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author
Gunnarsson, Gunnar Narfi LU
supervisor
organization
course
JAMM06 20111
year
type
H2 - Master's Degree (Two Years)
subject
keywords
Master in International Human Rights Law and International Labour Rights
language
English
id
1977213
date added to LUP
2011-06-14 09:42:42
date last changed
2011-06-14 09:42:42
@misc{1977213,
  abstract     = {The practice of forcing a person to perform work without his or her consent and the denial of freedom to leave work has been part of human history for centuries. Despite great effort by the international community to combat forced labour, this scourge is still a prevalent practice in both developed and developing countries, with old as well as new forms of coercion being carried out every day. Millions of people are victims of forced labour and there are no particular signs that it is decreasing.

The purpose of this thesis is to examine how human rights violations and forced labour in Myanmar have been approached by the two most prominent international human rights organizations in the world, the United Nations (UN) and the International Labour Organization (ILO). Forced labour is most commonly imposed by private agents, but has been carried out in Myanmar for decades by the state (the military and civilian authorities). In addition to forced labour, other egregious human rights violations have been taking place there for decades.

The thesis describes the human rights situation in Myanmar, both with regard to general human rights as well as so-called labour related human rights. The national legislation of Myanmar is examined, as well as the international obligations that the country is bound by.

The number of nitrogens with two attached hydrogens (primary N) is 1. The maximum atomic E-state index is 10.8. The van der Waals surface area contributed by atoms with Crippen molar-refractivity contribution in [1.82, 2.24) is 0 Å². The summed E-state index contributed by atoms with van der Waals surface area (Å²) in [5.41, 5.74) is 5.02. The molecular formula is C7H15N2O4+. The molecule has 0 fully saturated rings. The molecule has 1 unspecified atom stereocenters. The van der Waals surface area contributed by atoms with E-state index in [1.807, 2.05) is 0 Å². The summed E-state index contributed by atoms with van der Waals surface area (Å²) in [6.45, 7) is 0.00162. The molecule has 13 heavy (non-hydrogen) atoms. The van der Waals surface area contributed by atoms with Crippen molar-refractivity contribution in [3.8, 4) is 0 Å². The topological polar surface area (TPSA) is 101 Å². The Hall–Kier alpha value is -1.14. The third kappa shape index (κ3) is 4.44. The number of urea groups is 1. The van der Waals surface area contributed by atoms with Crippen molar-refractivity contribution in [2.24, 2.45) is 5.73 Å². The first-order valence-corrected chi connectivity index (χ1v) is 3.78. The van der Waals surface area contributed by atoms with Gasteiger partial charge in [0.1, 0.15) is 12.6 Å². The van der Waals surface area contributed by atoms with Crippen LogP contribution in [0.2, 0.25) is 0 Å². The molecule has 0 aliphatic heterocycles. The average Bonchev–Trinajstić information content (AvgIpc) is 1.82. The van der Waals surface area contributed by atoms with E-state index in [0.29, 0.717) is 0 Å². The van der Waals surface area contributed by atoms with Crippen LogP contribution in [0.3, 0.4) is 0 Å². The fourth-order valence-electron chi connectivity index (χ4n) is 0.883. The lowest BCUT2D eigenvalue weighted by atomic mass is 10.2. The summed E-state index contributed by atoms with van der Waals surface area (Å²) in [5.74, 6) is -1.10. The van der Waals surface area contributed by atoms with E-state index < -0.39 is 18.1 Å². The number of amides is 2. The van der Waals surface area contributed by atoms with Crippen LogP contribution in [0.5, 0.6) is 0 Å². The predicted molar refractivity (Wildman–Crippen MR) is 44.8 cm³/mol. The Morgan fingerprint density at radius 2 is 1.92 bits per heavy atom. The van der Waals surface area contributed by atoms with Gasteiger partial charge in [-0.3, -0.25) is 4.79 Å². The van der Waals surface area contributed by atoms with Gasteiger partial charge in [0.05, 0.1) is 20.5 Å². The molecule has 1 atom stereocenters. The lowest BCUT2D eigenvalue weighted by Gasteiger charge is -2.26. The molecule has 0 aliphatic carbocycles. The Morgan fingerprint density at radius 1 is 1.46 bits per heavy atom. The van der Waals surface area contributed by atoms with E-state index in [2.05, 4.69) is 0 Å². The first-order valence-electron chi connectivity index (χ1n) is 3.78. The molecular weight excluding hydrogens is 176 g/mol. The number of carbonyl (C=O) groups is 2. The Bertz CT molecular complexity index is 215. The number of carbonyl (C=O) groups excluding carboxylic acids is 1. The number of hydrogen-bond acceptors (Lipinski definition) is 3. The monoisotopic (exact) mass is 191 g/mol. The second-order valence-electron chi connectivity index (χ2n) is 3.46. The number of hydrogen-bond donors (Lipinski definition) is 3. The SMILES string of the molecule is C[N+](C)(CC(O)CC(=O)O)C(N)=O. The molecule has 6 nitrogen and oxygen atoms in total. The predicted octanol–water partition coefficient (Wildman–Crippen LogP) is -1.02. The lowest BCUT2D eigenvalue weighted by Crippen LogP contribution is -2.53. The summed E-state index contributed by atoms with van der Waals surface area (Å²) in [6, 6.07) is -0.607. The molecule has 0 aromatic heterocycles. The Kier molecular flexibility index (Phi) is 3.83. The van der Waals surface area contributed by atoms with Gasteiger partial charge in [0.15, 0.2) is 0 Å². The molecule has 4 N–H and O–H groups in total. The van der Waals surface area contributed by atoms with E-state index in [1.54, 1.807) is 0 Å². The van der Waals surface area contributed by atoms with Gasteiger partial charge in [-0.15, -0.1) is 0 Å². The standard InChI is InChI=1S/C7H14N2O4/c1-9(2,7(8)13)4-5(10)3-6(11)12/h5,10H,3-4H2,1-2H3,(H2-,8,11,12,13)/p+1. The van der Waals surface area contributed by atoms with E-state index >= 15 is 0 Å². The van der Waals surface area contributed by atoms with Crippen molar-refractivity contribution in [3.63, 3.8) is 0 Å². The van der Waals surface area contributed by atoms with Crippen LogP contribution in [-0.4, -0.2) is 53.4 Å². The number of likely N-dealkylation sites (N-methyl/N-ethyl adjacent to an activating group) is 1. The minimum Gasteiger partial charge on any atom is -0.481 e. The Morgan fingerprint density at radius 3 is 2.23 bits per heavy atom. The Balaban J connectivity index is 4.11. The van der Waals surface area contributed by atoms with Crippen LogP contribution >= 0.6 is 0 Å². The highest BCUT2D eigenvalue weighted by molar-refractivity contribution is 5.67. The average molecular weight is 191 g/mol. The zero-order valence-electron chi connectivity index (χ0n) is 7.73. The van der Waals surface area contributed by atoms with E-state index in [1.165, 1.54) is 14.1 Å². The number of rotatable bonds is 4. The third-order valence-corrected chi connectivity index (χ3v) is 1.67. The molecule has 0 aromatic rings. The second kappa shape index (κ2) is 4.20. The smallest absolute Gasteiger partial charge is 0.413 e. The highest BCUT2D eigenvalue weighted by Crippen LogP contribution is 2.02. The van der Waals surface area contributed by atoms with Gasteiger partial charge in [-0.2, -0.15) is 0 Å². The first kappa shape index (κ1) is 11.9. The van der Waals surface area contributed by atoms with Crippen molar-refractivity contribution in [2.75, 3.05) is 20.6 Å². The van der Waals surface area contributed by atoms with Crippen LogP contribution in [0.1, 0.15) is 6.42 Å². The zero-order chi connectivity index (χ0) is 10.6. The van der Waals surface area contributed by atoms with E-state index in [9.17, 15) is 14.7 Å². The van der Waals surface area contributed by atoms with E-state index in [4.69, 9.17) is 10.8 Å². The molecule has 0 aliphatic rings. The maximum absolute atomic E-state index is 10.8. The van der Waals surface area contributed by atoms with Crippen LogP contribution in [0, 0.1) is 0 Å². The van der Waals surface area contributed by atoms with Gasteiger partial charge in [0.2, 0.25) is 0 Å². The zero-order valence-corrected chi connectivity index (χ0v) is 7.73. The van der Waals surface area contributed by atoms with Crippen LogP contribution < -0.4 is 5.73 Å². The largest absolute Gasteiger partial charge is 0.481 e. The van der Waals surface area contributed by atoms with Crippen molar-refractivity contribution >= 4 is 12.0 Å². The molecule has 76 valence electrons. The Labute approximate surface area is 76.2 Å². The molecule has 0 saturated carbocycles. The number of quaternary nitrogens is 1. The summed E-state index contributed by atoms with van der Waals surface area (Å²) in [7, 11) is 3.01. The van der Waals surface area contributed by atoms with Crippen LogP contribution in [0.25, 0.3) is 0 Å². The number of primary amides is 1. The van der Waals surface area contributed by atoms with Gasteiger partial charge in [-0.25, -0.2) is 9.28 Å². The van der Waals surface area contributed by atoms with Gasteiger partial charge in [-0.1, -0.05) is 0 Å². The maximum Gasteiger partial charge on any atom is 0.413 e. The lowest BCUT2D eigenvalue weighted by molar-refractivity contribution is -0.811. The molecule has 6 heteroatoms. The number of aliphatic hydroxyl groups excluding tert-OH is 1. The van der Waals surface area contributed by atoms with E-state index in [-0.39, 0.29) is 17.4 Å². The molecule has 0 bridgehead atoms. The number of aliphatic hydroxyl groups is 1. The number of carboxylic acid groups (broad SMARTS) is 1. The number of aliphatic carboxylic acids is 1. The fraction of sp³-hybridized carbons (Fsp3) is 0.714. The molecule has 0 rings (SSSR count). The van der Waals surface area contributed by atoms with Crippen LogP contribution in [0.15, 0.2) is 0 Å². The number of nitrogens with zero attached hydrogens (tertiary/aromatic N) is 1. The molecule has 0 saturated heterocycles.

The thesis examines what international mechanisms are available in general under the UN and the ILO system to address human rights violations, and describes how they have been applicable with regard to Myanmar. The approach of the UN and the ILO over a long period is analysed and what actions those two organizations have taken with regard to Myanmar, and also how the government has responded to those actions.

The thesis concludes that neither the UN nor the ILO have made substantial success in convincing the government to eradicate forced labour, or other human rights abuses, and that the Myanmar authorities have only implemented a handful of recommendations of both organizations. The approach of the ILO has however been reacted to more positively by the government and despite not having implemented the main recommendations of the ILO, there are some positive signs that the government is moving in the right direction. The response of the government has however been small and grudging. 

The thesis further concludes that neither the ILO nor the UN have the power to force Myanmar to change its fundamental systems or the way it treats its citizens. The few positive steps identified in the thesis will however hopefully result in a regime change in the near future, where the ILO, because of its detailed analysis, technical assistance offered and the specific and concrete recommendations to problems the ILO has identified, is in a position to shape the changes that come about.},
  author       = {Gunnarsson, Gunnar Narfi},
  keyword      = {Master in International Human Rights Law and International Labour Rights},
  language     = {eng},
  note         = {Student Paper},
  title        = {Combating human rights violations and forced labour in Myanmar: the approach of the UN and the ILO},
  year         = {2011},
}